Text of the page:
Shibori - Dye Resist Part 2
This is Part 2 of a two part series on Shibori dyeing. Part 1 can be found here.
As mentioned in Part 1, Shibori is a Japanese dyeing technique that creates dye-resists in the cloth by folding, pleating, and/or bunching the fabric. These folds are then bound with thread, clamps or rubber bands, preventing the dye from penetrating.
In woven shibori, instead of rubber bands or clamps to create the resist, various stitching methods are applied. Nui or woodbark shibori, uses simple running stitches sewn into the cloth. The stitches can be sewn either by machine or by hand as parallel lines, spirals, or other shaped designs.
The stitches are then pulled and knotted securely, creating pleats that form a resist when the cloth is dyed. The tighter the threads are pulled, the greater the resist contrast. My pleated cloth was gathered to about 2 inches (from a woven 17 inch width).
Catharine Ellis, in her book Woven Shibori, modifies the technique to actually weave supplemental pattern threads into her fabric while she is weaving the ground cloth. After the cloth comes off the loom, the pattern threads are pulled, the fabric dyed, the threads cut, and the finished fabric revealed. Not only is there no sewing involved, but this method allows the weaver to create “twill”, “overshot”, “woven lace”, "monk's belt" shibori, and more.
For my project, I chose a table runner by Catharine found in the September/October 2002 issue of Handwoven magazine. 5/2 pearl cotton is used for the warp and ground weft. Catharine recommends cotton as it readily accepts dye and shows the shibori pattern clearly.
For the supplementary weft used as the gathering thread, Catharine suggested 6-strand embroidery floss. I ended up using three different threads that were already on my bobbins from other projects. The majority of my supplementary weft is 10/2 cotton, but I also used a heavier weight rayon thread (probably wouldn't recommend), and embroidery floss. In choosing what to use for the pattern weft, it should be smooth, strong, easily knotted, and—very important!— gather easily without breaking. As to color, remember this is not part of your finished object; it just needs to contrasts with the ground warp and weft.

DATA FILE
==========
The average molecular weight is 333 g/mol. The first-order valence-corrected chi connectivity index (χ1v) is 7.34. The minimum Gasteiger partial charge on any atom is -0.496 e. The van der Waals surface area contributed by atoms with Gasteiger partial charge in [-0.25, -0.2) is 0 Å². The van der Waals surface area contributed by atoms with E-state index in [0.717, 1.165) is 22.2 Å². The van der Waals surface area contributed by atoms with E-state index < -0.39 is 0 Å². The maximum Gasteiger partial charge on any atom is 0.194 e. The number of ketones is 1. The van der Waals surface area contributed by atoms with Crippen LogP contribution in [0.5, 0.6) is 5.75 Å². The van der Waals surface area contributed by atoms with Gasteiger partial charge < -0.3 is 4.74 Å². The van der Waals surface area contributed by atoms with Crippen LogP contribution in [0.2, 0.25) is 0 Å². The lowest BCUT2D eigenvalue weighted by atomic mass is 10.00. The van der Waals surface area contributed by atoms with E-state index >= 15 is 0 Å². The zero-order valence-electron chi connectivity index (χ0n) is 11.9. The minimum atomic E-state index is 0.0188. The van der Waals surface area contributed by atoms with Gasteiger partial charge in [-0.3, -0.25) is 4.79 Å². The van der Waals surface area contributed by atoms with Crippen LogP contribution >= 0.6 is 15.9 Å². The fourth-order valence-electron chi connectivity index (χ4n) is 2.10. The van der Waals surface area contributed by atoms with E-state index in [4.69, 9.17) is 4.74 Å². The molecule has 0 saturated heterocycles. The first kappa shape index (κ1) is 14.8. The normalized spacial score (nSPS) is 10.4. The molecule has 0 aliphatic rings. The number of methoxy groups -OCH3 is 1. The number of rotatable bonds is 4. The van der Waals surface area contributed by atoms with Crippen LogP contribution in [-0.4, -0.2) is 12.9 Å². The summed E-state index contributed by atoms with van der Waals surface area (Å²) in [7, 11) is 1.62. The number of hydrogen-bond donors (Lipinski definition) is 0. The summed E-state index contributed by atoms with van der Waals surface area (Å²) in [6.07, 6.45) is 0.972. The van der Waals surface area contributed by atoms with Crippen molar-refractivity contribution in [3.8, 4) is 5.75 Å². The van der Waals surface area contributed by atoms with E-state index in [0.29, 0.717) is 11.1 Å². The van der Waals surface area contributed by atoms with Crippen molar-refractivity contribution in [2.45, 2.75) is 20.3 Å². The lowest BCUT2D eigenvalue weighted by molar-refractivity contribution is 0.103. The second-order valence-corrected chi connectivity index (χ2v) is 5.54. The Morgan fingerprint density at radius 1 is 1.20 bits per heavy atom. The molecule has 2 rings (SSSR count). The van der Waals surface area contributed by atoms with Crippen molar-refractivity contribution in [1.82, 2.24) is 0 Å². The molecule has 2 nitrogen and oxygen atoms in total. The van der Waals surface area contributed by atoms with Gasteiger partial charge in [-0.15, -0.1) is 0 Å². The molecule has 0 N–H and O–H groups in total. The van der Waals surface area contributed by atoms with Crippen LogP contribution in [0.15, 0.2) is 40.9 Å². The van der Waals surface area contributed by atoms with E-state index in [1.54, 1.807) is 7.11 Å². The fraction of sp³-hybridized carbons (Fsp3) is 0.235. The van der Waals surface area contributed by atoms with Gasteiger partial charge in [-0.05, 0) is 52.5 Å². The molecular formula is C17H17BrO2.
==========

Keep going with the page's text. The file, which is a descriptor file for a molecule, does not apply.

The Indigo Dyeing Process
Indigo is unique when compared to other natural dyes. It is a vat dye. Vat-dyes, in their natural state, are insoluble in water and have no affinity for fiber. They must be "reduced" chemically to remove oxygen and form a soluble dyestuff that will adhere to fiber.
I used a pre-reduced indigo which has already been combined with reducing agents and dried. Indigo dye is affected by exposure to oxygen, so it is important to keep the container covered as much as possible, and avoid stirring it aggressively or splashing it, which will introduce oxygen into the dye liquid.
The pleated cloth must be thoroughly soaked in water, then excess water and air squeezed out prior to dyeing.
The fabric is slowly submerged in the indigo pot for about 2 minutes; working the dye gently into the unpleated areas on the fabric borders and selvedges. Remember, the exposed edges will take on the dye, but inner areas will not – and that’s what creates the pattern.
Gentle is the operative word with indigo dyeing. Excess agitation introduces oxygen and may reduce the effectiveness of the dye.
Here’s the really cool part – when you remove your fabric from the indigo dye it will be yellow-green, not blue! Once the fabric is exposed to air for a few minutes, it oxidizes, turning from green to the distinctive indigo blue. You can let it oxidize while it’s still folded, or you can unfold it before it completely oxidizes. I left my cloth folded because it is easier to remove the gathering threads when the fabric is dry.
I rinsed my cloth in cold water, squeezed, and hung to dry. It can take anywhere from a couple of minutes to 20 minutes for your piece to fully oxidize.
When the fabric was dry (ok mostly dry because I couldn't wait!), I removed the supplementary shibori threads to reveal my pattern. You can see in the photos the lovely gradations of color where the dye has penetrated. You never know exactly what result you’ll get, which is part of the fun!
To finish, I washed in hot water in the washing machine, hung to dry on the clothes line, and finally steam pressed.
For the Weaver's - Project Details
Weave Structure: Monk's Belt
Warp: 304 ends 2 1/2 yd long. 16 epi (2/dent in 8 dent reed).
Weft: Ground weft, 14 ppi. Shibori weft, 4 ppi.
Finished: 17 in x 55 in (includes 2 in fringe on each end)